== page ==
In late June, the US Department of Labor (DOL) proposed a new rule that would significantly curtail responsible investments made by pension funds. If passed, pension fund administrators would be required to prove that financial returns are not at risk in order to pursue ESG (environmental, social and governance)-based investments. As a result, incorporating risks such as climate change impact into investment strategies would be more difficult. While the DOL expressed skepticism, the SEC’s response was more agnostic. At a recent conference, senior SEC official Elad Roisman called for better 'green' labelling and noted his reservations about requiring companies to disclose ESG information for regulators and investors.
The move by the DOL and the lack of action from US regulators - coupled with lessons learned from the pandemic - have triggered investors to become activists for climate action. Last week, a coalition of trade bodies that include financial institutions such as the US’s largest pension funds wrote to the Federal Reserve, CFTC, SEC, and various government bodies urging action by integrating climate change as a systemic risk into their mandates through a series of recommendations. The signatories include investors managing nearly $1tn in assets, as well as several US senators. Investors are concerned that if regulators do not act immediately, climate change can have a disastrous impact on asset valuations and the macroeconomic stability of the US.
Investor activism globally
The lack of regulation related to climate action in the US is in sharp contrast to the UK and EU, where investors actively shape policy for climate change through lobbying efforts to Parliament, joint coalitions, and open discussions with regulators.
In the UK, the Bank of England announced plans in December 2019 to conduct mandatory stress tests of the resilience of major banks and insurers on a range of climate scenarios, one being rising sea levels.
The European Union provided guidance on sustainable finance and clarity through a taxonomy.
Central banks of the UK, EU, and various other nations have identified the Recommendations of the Taskforce for Climate-related Financial Disclosures (TCFD) as useful guidance. We are also seeing increasing pressure from regulators and investors to adopt TCFD and embed climate risk for all listed companies.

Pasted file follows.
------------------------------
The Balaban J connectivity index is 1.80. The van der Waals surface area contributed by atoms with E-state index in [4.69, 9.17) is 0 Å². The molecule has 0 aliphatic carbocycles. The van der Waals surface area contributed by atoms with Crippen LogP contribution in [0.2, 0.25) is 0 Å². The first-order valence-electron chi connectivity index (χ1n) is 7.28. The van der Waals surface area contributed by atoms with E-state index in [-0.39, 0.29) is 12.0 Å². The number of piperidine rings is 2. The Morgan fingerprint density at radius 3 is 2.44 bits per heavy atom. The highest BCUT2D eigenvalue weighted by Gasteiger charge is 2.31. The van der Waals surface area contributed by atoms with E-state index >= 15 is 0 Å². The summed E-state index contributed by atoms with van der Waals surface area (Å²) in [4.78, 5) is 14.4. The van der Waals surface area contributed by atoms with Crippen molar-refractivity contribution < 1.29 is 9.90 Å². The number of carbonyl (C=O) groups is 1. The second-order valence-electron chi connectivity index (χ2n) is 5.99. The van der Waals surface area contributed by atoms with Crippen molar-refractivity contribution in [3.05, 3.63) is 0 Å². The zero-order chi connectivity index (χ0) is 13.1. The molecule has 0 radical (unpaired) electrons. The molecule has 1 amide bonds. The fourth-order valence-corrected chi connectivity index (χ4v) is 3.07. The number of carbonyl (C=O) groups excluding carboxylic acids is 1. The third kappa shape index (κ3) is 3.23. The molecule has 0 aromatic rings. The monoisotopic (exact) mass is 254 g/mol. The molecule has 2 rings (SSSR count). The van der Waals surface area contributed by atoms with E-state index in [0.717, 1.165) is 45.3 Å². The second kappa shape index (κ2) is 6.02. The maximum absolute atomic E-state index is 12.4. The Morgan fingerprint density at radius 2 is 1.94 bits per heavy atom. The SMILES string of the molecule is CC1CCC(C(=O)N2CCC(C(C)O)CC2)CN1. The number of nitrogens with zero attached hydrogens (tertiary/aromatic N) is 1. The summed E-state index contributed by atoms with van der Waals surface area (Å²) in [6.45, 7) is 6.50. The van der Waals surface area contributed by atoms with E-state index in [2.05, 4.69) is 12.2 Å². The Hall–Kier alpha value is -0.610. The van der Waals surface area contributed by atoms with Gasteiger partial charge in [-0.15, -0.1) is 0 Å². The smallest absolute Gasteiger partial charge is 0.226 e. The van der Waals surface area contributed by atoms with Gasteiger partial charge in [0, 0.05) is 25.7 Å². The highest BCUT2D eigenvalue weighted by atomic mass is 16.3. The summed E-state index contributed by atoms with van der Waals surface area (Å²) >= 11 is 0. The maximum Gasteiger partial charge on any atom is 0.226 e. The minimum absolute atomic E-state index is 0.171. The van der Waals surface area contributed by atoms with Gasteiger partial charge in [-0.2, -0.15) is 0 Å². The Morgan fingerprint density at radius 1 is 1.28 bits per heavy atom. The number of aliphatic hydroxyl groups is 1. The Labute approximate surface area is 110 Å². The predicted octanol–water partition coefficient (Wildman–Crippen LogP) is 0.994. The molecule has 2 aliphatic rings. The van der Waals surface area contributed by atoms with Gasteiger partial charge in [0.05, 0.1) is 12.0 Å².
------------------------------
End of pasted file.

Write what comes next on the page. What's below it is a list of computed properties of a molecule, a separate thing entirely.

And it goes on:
More recently, as the Covid-19 pandemic exposed the impact of systemic issues, international governments weaved environmental reforms into economic stimulus packages. The Canadian government for example requires large businesses (revenues over $300m) requesting loans to publish annual climate disclosure reports on risks and sustainability goals. European Commission President Ursula von der Leyen announced the Green Deal strategy (which seeks net zero emissions by 2050) and includes plans that drive private investment and create jobs for environmentally-friendly initiatives. Similarly, in the UK, a package of green stimulus-measures were released after business leaders called on Boris Johnson to align climate goals to economic recovery plans while rebuilding the economy.
Three considerations for US businesses
Over the past years, investor activism has been a driver for climate change action around the world. Many businesses across sectors and regions have already started their journey towards reducing climate change risk, and embrace opportunities through innovation and competitive advantage – even where governments and regulators have not yet taken action.
In the current political climate, it is difficult to assess how US policymakers will proceed – but this should not be discouraging or prohibiting to businesses because we believe the climate-change movement will be led by investors in the US as witnessed in the European market.
US businesses should be considering three points to prepare themselves as the pressure on climate action increases from investors
- Investor-activism will lead climate change – Like in international markets, US investors will continue to advocate for greater transparency on climate risks and impacts through disclosures and reporting. Investment managers and businesses will need to address this by rethinking current risk management frameworks and internal operations.
- Analysis of investment data will be critical – With increased pressure from investors, and the possibilities of rule-changes, investment managers will need to understand and document investment criteria thoroughly to uphold their fiduciary responsibilities. Existing methods will require enhancement when it comes to selecting and monitoring investments to show consistency with the investor’s objectives. Leading businesses are those leveraging climate risk data and insight at the heart of their strategy whilst ensuring Revenue growth for investors.
- Leverage existing frameworks – Whilst there is no US-specific regulation in place, businesses should build on existing frameworks such as the Financial Stability Board’s Task Force on Climate-related Financial Disclosures (TCFD). Since its inception, companies around the globe have been leveraging the TCFD’s guidance on climate change strategy and disclosures. Specifically, previously complex methods such as scenario analysis tools and data analytics have progressed to help leaders better understand the impact of climate-related risks to their business.
We encourage US businesses and market participants to take the lead and focus on integrating climate change risk into their strategies. Climate action and sustainability will provide a holistic assessment of a business’s long-term prospects and ability to generate financial returns by capturing emerging risks and new opportunities – which will benefits investors, regulators, engage employees and benefit society overall. Investors are becoming increasingly aware of this and are starting to hold businesses accountable.
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